I did this in August and haven't looked at my bike for a couple months now. If you get stuck, I'll dig it out and take a few pictures.

As far as removing the starter, you need to plug the whole when you do. I used an automotive frost plug that pressed in with a small C clamp and minimal effort. The crankcase isn't pressured, so its more or less a splash guard. I made sure that the plug was a light fit, ie it could be removed and the starter bore wouldn't be messed up.

As far as removing the starter gears, just pull off the side cover and they will come right out.

As far as removing the starter clutch and drive gear, you need to remove the flywheel to do that. It takes a special tool. The part number is in the service manual. Other than that, its straight forward.

Edited by MidlifeCrisisGuy

I removed all the electrical from under the seat in one go. It should be fairly obvious what can go and what can stay. I removed the battery, the leads, all the relays and the rubber thingy they sat in. Its all plug and play.

The only thing you need to be aware of is that when you remove the black ground wire that goes from the battery to the engine case, it also serves as the ground connection from the stator. You need to replace that wire with a light weight wire going from one of the black wires that used to go to a relay to the frame or engine. If you dont do this, the fuel pump will cut out intermittently. Ask me how I know !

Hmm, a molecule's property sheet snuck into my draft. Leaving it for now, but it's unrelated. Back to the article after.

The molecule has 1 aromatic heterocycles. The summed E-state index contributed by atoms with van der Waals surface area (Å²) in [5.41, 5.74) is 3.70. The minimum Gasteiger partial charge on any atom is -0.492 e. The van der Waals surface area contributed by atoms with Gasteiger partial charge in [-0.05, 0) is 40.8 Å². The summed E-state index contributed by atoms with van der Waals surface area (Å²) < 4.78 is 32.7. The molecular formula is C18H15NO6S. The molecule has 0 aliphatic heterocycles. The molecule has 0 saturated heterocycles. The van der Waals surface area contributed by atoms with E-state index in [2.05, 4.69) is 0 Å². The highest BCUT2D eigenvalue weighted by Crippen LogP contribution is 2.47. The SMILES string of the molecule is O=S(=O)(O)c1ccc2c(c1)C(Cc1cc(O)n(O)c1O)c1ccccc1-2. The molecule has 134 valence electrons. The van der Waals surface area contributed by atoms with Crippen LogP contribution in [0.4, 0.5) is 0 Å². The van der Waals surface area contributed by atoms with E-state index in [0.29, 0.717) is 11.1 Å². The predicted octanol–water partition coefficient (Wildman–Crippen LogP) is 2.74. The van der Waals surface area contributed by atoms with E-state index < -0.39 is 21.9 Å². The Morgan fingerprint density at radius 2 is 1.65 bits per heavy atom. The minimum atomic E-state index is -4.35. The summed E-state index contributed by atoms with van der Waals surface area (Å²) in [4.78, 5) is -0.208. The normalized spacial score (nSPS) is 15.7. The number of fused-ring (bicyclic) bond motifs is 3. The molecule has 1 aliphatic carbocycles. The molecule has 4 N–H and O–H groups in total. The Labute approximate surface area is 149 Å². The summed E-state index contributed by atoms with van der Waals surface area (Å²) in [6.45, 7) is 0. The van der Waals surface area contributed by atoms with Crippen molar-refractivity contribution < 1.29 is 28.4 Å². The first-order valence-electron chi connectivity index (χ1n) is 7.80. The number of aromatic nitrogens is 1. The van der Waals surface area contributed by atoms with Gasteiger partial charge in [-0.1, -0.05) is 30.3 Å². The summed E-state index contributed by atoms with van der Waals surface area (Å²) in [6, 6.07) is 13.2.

What should you do with the battery leads if you just want to remove the battery?

Edited by Navaho6

Midlife,

 

Have you looked at different tires?  I was changing out rubber last night and noticed that the oem Dunlops were significantly heavier than the new Pirelli XCMS tires I put on.   This is unsprung weight which is worth 2x the scale weight. 

What should you do with the battery leads if you just want to remove the battery?

Remove them. Replace the black one with a piece of 16 ga that goes from a black ground under the seat to the frame or engine. I went to the frame.

I'll just get the Shorai battery.  Only weighs 1.5 lbs.  The remaining weight associated with the gears and starter are really low and central to the bikes mass.  I want to focus on removing the unsprung weight and the weight that is not centrally located. Muffler, tires, and rear sprocket to start with.  One day, I may do the YZ swing arm. 

Edited by Navaho6

Any pics of this bike?

I'll just get the Shorai battery.  Only weighs 1.5 lbs.  The remaining weight associated with the gears and starter are really low and central to the bikes mass.  I want to focus on removing the unsprung weight and the weight that is not centrally located. Muffler, tires, and rear sprocket to start with.  One day, I may do the YZ swing arm.

The starter clutch and gear is spinning mass. Removing it really seems to increase the bike's agility.